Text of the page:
Students earn academic credit for externships with qualifying  judicial, government, and non-profit (501(c)) organizations. Students may participate in the Field Placement Program after they have successfully completed the Law School's full-time first-year curriculum. Students who have not completed the entire full-time first-year curriculum may be eligible to participate in the Program if they can demonstrate that their placement will provide sufficient contemporaneous training to ensure the quality of the student educational experience in the Field Placement Program. During the fall and spring semesters, the placement must be located in the Washington, D.C. metropolitan area (this geographic restriction is inapplicable to the GW in New York program). Students may earn credit for externships outside of the D.C. metropolitan area, including international internships, during the summer session only. In order to enroll in the summer distance classes for U.S. placements, students must have completed at least 28 credits toward the J.D. degree. Students must complete two full academic years of law school prior to receiving credit for an international field placement. A list of pre-approved placements is available on the Law School portal and in the Field Placement Program Office. If a placement has not been previously approved, the assistant dean for field placement must approve the placement in order to finalize registration. Students enrolled in this course must fulfill a classroom component requirement by enrolling concurrently in Law 6469, 6669, 6670, 6671, 6672, 6674, or in another Law School course along with Law 6673, as determined by the assistant dean. Students who have already taken a corequisite course in conjunction with a previous placement (for which they earned Field Placement credit) may be eligible to waive the corequisite course requirement and participate in Advanced Field Placement (See Law 6667). All waiver requests must be approved by the assistant dean for field placement. Advanced Field Placement is not available to students seeking credit for international externships or participating in the GW in New York Program, regardless of any previous corequisite course(s) taken. Students may enroll concurrently in this course and any other clinical course only with the permission of both instructors. This course is graded on a CR/NC basis and requires students to complete 60 hours of work and 5 pages of original and substantive writing per credit. Students may earn up to 4 field placement credits per semester for a total of no more than 8 credits for this course in their degree program.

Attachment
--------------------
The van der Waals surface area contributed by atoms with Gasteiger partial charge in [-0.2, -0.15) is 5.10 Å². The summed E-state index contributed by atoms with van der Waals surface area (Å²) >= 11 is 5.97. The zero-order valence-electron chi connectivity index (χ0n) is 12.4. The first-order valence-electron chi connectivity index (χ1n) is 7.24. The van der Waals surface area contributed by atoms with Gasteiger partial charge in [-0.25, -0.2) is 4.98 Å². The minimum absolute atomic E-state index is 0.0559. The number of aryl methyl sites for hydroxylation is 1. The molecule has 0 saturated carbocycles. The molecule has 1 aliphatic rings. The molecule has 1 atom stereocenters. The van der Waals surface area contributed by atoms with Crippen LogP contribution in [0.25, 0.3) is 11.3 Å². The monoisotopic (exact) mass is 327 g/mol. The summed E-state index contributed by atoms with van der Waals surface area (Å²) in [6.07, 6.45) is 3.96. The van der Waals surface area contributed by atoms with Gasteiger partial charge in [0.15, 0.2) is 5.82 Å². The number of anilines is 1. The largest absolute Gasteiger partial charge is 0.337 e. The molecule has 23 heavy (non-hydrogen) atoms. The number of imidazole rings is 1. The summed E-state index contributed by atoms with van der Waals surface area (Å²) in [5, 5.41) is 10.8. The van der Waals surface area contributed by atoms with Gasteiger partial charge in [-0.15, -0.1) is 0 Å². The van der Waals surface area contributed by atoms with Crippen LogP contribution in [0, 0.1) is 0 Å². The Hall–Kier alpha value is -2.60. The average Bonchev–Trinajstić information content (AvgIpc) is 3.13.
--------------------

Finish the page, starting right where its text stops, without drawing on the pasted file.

Students participating in the Domestic Violence Project must register for this course for 1 to 4 credits and enroll concurrently in Law 6674. Students participating in Environmental Lawyering must register for this course for 1 to 4 credits and enroll concurrently in Law 6469. Permission of the assistant dean for field placement is required prior to registration in this course and any corequisite courses. Additional information about the program, including a detailed description of program requirements, its registration process, and other policies and procedures is located in the Field Placement Program Student Handbook. Students are responsible for reading the handbook and complying with all program policies and procedures. (Skills/E)

Beck, Canan, H. Greene, Iscoe

Current issues in judicial ethics, judicial administration, and the trial and appellate process. Topics include standard of review, statutory interpretation, the role of precedent, ethical issues and judicial activism. This course is corequisite for students enrolled in Law 6668 in a judicial placement, as determined by the assistant dean for field placement. Students not concurrently enrolled in Law 6668 may enroll in an on-campus section of this course only with the permission of the instructor and the assistant dean for field placement. Enrollment is limited. This course is graded on a letter-grade basis. (Research paper) (E-This is a co-requisite course and will qualify as an experiential "E" course, when paired with a field placement (Law 6668))

Angel, Conti, Cook, Hooks, Maxwell, Runge

Examination of the role of the public interest lawyer. The lawyer’s role and responsibilities in different branches of government and in public affairs, both historically and currently; ethical issues; identification of public interest clients and the potential for conflicts of interest among them; organizational settings; and the politics of public interest lawyering. This course is corequisite for students enrolled in Law 6668 in a non-profit or non-governmental placement, as determined by the assistant dean for field placement. Students not concurrently enrolled in Law 6668 may enroll in an on-campus section of this course only with the permission of the instructor and the assistant dean for field placement. Enrollment is limited. This course is graded on a letter-grade basis. (Research paper) (E-This is a co-requisite course and will qualify as an experiential "E" course, when paired with a field placement (Law 6668))